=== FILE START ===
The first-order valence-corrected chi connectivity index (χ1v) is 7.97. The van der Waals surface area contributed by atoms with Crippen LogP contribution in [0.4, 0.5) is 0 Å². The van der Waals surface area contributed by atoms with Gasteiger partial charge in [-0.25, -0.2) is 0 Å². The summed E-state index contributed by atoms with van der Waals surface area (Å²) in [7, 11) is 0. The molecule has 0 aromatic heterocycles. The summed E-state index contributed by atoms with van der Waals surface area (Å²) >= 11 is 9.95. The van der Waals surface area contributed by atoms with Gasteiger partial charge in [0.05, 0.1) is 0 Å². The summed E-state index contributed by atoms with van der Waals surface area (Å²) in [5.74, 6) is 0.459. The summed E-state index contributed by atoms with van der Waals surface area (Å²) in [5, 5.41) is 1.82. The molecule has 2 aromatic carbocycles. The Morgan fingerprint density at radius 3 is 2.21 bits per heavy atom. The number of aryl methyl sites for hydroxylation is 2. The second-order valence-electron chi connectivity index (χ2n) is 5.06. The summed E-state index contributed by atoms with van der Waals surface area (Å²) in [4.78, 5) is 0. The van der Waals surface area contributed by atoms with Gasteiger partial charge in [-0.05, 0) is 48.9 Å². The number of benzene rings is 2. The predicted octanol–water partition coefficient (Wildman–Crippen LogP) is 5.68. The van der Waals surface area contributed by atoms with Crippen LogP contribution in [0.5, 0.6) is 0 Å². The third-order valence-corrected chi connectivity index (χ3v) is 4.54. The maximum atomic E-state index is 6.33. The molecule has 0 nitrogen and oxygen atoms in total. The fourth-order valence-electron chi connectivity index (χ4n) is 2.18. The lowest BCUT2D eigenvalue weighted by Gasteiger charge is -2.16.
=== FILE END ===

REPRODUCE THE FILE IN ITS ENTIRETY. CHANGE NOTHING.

The first-order valence-corrected chi connectivity index (χ1v) is 7.97. The van der Waals surface area contributed by atoms with Crippen LogP contribution in [0.4, 0.5) is 0 Å². The van der Waals surface area contributed by atoms with Gasteiger partial charge in [-0.25, -0.2) is 0 Å². The summed E-state index contributed by atoms with van der Waals surface area (Å²) in [7, 11) is 0. The molecule has 0 aromatic heterocycles. The summed E-state index contributed by atoms with van der Waals surface area (Å²) >= 11 is 9.95. The van der Waals surface area contributed by atoms with Gasteiger partial charge in [0.05, 0.1) is 0 Å². The summed E-state index contributed by atoms with van der Waals surface area (Å²) in [5.74, 6) is 0.459. The summed E-state index contributed by atoms with van der Waals surface area (Å²) in [5, 5.41) is 1.82. The molecule has 2 aromatic carbocycles. The Morgan fingerprint density at radius 3 is 2.21 bits per heavy atom. The number of aryl methyl sites for hydroxylation is 2. The second-order valence-electron chi connectivity index (χ2n) is 5.06. The summed E-state index contributed by atoms with van der Waals surface area (Å²) in [4.78, 5) is 0. The van der Waals surface area contributed by atoms with Gasteiger partial charge in [-0.05, 0) is 48.9 Å². The number of benzene rings is 2. The predicted octanol–water partition coefficient (Wildman–Crippen LogP) is 5.68. The van der Waals surface area contributed by atoms with Crippen LogP contribution in [0.5, 0.6) is 0 Å². The third-order valence-corrected chi connectivity index (χ3v) is 4.54. The maximum atomic E-state index is 6.33. The molecule has 0 nitrogen and oxygen atoms in total. The fourth-order valence-electron chi connectivity index (χ4n) is 2.18. The lowest BCUT2D eigenvalue weighted by Gasteiger charge is -2.16.